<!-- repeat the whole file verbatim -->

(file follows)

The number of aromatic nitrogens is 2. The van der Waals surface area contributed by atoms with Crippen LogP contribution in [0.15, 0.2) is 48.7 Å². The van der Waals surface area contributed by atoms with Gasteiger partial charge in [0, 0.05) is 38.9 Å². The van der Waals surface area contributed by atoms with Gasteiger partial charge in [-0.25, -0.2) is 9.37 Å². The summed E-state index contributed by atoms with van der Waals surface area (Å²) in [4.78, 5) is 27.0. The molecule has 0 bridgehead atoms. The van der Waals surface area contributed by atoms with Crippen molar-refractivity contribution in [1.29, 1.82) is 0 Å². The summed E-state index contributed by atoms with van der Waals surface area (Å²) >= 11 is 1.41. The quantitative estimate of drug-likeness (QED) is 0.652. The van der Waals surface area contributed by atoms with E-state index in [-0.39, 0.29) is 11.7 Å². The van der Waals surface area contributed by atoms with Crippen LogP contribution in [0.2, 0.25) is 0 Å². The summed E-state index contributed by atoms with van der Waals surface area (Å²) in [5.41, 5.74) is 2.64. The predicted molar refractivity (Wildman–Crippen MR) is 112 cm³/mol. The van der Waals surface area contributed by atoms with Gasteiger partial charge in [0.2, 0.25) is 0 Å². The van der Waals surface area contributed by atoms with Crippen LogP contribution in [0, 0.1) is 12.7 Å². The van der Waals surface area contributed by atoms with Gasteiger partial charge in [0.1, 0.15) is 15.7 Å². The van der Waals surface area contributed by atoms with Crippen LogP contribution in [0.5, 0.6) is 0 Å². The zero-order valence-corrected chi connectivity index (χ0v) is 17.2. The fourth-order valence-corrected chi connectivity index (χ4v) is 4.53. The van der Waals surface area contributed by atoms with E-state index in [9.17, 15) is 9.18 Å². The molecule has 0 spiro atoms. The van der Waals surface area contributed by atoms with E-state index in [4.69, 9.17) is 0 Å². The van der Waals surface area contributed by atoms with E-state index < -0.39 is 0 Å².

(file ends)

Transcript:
The number of aromatic nitrogens is 2. The van der Waals surface area contributed by atoms with Crippen LogP contribution in [0.15, 0.2) is 48.7 Å². The van der Waals surface area contributed by atoms with Gasteiger partial charge in [0, 0.05) is 38.9 Å². The van der Waals surface area contributed by atoms with Gasteiger partial charge in [-0.25, -0.2) is 9.37 Å². The summed E-state index contributed by atoms with van der Waals surface area (Å²) in [4.78, 5) is 27.0. The molecule has 0 bridgehead atoms. The van der Waals surface area contributed by atoms with Crippen molar-refractivity contribution in [1.29, 1.82) is 0 Å². The summed E-state index contributed by atoms with van der Waals surface area (Å²) >= 11 is 1.41. The quantitative estimate of drug-likeness (QED) is 0.652. The van der Waals surface area contributed by atoms with E-state index in [-0.39, 0.29) is 11.7 Å². The van der Waals surface area contributed by atoms with Crippen LogP contribution in [0.2, 0.25) is 0 Å². The summed E-state index contributed by atoms with van der Waals surface area (Å²) in [5.41, 5.74) is 2.64. The predicted molar refractivity (Wildman–Crippen MR) is 112 cm³/mol. The van der Waals surface area contributed by atoms with Gasteiger partial charge in [0.2, 0.25) is 0 Å². The van der Waals surface area contributed by atoms with Crippen LogP contribution in [0, 0.1) is 12.7 Å². The van der Waals surface area contributed by atoms with Gasteiger partial charge in [0.1, 0.15) is 15.7 Å². The van der Waals surface area contributed by atoms with Crippen LogP contribution in [0.5, 0.6) is 0 Å². The zero-order valence-corrected chi connectivity index (χ0v) is 17.2. The fourth-order valence-corrected chi connectivity index (χ4v) is 4.53. The van der Waals surface area contributed by atoms with E-state index in [9.17, 15) is 9.18 Å². The molecule has 0 spiro atoms. The van der Waals surface area contributed by atoms with E-state index in [4.69, 9.17) is 0 Å². The van der Waals surface area contributed by atoms with E-state index < -0.39 is 0 Å².